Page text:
BEARS’ MIDSEASON REPORT: Plenty of positives
BY MARK POTASH firstname.lastname@example.org; SEAN JENSEN email@example.com; ADAM L. JAHNS firstname.lastname@example.org November 6, 2012 11:31PM
ARLINGTON, TX - OCTOBER 01: Major Wright #21 celebrates with Corey Wootton #98 of the Chicago Bears after Wright intercepted the ball against the Dallas Cowboys at Cowboys Stadium on October 1, 2012 in Arlington, Texas. (Photo by Tom Pennington/Getty Images)
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Updated: December 8, 2012 6:42AM
The Bears believe they can be better.
They say it all the time.
A 7-1 record — and numerous highlights — simply aren’t good enough.
Quarterback Jay Cutler wants the offense to match the defense’s high level of play, and defensive players think there’s another level they can reach.
“Each game as you continue to win, the stakes go up a little bit higher,” coach Lovie Smith said. “We realize that, and we’re going to embrace it. I see our team getting better and better.
“We haven’t peaked yet.”
With that said, here’s a breakdown of the Bears’ stellar first half and a quick look ahead:
Brandon Marshall, WR: The offense would be in shambles without Marshall (59 receptions, 797 yards, 7 TDs), who accounts for 57 percent of the Bears’ wide receiver receptions, 59 percent of the yards and 70 percent of the touchdowns.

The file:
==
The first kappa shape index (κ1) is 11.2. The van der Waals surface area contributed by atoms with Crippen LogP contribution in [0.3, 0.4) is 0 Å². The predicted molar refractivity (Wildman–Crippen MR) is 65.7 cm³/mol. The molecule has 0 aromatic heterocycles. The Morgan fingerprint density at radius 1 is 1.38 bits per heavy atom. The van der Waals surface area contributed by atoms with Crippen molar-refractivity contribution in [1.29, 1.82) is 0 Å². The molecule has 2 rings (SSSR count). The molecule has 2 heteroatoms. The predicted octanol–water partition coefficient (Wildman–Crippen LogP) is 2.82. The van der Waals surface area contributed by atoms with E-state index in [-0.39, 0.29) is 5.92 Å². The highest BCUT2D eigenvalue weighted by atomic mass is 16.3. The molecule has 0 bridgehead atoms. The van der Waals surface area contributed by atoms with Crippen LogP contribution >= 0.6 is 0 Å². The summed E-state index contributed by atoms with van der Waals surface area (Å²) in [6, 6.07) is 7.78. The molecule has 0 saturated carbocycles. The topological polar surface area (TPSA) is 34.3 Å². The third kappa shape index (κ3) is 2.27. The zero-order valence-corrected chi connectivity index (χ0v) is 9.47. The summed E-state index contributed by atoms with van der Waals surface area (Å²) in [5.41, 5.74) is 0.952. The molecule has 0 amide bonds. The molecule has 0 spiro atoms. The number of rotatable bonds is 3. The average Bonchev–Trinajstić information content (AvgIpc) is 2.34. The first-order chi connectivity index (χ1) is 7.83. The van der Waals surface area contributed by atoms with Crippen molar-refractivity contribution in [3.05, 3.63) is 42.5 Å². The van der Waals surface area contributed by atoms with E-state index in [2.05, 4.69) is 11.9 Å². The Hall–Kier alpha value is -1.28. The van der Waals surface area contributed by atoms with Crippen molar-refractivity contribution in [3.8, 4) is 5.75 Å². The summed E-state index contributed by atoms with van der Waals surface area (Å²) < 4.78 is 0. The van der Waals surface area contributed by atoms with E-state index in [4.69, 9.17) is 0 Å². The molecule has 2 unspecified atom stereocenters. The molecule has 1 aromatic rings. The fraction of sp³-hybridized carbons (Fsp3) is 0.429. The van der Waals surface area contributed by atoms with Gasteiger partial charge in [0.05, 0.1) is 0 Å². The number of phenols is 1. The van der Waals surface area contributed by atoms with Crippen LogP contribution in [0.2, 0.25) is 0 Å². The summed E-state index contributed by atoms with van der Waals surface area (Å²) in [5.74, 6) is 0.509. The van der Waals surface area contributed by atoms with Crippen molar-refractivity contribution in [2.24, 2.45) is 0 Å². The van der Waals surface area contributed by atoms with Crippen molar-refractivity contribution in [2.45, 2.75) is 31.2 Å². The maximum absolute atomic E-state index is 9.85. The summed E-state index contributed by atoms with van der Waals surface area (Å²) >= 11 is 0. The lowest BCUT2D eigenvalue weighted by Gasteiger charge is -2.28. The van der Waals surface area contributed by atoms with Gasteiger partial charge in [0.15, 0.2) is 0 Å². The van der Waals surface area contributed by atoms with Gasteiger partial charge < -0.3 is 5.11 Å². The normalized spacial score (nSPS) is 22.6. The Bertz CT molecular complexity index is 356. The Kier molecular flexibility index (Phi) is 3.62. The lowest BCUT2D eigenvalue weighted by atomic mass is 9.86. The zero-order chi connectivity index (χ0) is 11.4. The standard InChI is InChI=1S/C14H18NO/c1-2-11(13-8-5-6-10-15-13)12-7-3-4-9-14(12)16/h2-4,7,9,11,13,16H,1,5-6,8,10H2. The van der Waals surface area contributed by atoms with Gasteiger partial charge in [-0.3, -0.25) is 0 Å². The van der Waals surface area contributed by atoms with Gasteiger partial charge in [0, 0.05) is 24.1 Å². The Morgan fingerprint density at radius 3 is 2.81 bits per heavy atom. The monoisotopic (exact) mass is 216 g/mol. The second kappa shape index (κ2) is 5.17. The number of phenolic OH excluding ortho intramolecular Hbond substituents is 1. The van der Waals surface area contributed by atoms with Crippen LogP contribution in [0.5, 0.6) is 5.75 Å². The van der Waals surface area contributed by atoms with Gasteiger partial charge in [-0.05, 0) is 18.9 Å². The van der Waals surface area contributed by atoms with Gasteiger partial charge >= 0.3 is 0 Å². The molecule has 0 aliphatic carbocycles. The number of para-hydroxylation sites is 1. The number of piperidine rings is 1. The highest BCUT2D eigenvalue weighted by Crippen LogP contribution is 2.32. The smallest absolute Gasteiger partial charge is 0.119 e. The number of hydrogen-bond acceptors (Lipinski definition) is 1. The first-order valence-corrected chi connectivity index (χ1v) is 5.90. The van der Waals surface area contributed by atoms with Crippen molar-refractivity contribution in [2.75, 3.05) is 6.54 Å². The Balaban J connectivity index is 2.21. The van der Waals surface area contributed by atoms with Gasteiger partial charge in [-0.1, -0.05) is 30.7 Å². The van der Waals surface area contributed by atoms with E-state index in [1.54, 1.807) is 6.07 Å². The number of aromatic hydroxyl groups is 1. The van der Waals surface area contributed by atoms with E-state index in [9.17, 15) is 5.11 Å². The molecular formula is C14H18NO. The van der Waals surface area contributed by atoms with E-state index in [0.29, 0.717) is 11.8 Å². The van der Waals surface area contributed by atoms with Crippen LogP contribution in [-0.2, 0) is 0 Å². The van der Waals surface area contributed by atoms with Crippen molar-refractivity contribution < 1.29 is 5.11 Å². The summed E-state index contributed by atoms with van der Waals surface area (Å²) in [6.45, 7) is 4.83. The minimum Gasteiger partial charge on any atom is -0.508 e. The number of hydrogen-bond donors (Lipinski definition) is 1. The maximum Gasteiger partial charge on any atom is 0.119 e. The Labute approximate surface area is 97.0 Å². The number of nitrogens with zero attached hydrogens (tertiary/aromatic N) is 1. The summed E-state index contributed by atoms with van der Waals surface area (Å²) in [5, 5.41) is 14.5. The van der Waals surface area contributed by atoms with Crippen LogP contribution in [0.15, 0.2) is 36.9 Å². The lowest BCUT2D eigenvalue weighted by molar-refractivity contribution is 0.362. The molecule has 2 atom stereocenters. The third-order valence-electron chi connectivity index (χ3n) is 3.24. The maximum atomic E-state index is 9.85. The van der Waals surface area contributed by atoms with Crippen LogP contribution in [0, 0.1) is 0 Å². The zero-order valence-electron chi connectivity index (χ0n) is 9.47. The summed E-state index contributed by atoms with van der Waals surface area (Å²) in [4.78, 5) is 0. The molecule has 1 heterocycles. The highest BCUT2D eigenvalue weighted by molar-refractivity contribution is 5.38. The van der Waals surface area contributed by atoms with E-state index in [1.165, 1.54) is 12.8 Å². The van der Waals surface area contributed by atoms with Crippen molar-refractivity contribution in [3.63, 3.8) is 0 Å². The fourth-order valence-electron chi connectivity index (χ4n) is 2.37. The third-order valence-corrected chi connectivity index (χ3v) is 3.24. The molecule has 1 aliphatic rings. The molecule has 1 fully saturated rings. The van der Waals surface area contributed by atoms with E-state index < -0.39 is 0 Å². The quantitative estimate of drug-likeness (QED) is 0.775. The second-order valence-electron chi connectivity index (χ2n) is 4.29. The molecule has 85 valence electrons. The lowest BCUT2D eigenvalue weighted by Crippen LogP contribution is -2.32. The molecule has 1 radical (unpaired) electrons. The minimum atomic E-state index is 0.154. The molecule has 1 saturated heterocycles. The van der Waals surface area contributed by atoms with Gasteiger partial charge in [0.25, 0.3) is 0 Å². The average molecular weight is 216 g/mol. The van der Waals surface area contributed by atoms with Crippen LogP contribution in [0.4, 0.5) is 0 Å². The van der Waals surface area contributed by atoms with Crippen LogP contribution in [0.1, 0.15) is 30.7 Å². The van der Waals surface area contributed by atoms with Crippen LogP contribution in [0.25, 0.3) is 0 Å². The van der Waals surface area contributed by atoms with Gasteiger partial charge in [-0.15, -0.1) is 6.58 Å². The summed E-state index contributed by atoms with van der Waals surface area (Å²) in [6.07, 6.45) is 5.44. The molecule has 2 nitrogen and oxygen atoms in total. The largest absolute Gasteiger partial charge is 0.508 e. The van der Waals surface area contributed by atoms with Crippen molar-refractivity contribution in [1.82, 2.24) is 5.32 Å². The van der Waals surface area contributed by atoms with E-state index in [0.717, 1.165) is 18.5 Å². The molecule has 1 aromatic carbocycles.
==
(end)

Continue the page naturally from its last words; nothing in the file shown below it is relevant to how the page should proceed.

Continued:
Tim Jennings, CB: Always a solid tackler, Jennings not only is catching interceptions he dropped last season, but he’s making more plays overall. He has broken up 10 passes. He broke up eight all of last season.
Henry Melton, DT: You can’t overstate the contribution of inside pressure to the Bears’ big first half, and Melton has been a consistent force with 16 quarterback pressures and 41/2 sacks.
Tight ends: They were supposed to be part of the ‘‘explosive’’ element of the offense, but it’s been the same old thing — downfield all day in Bourbonnais, invisible in the regular season. Kellen Davis (10 receptions, 144 yards) has two touchdowns, but he’s still a liability in pass protection.
TOP CUTLER MOMENT
Seven-yard touchdown pass to Marshall vs. Lions: The play was a Cutler rollout with Marshall in motion out of the backfield. But when it broke down, Cutler improvised, willed Marshall into the right spot and deftly threw a short pass on the run for a touchdown, proof that Cutler can make plays without relying on his arm.
MOST TELLING STATISTIC
The defense has allowed 10 touchdowns — three of them in garbage time — and scored seven. That’s a net of three touchdowns allowed in eight games.
NO. 1 THING I LEARNED ABOUT THE BEARS
The defense is more than just its 30-and-over core. Jennings, Melton and Chris Conte made plays that led to pick-sixes. Stephen Paea, Shea McClellin, Major Wright and Corey Wootton might develop into playmakers.
THREE KEYS FOR THE SECOND HALF
1. Fewer negative plays on offense. The Bears have had a negative play on their first offensive snap four times in eight games — three sacks and a holding penalty. When they stay clean and keep Jay Cutler in a rhythm, they are tough to stop.
2. Lady Luck. The Bears not only are healthier than most teams, but Brian Urlacher is getting better with every game on a bum knee. The breaks are going their way, too. Last year, Johnny Knox’s slip led to Cutler’s broken thumb. This year, Steve Smith’s slip led to Tim Jennings’ pick-six.
3. Outcoach the Packers. Lovie Smith and his staff have done an impressive job with one exception — they not only lost to the Packers, they were outcoached by the Packers. If Dom Capers keeps finding ways to confound the Bears’ offense, it’s likely another postseason opponent will have the same edge.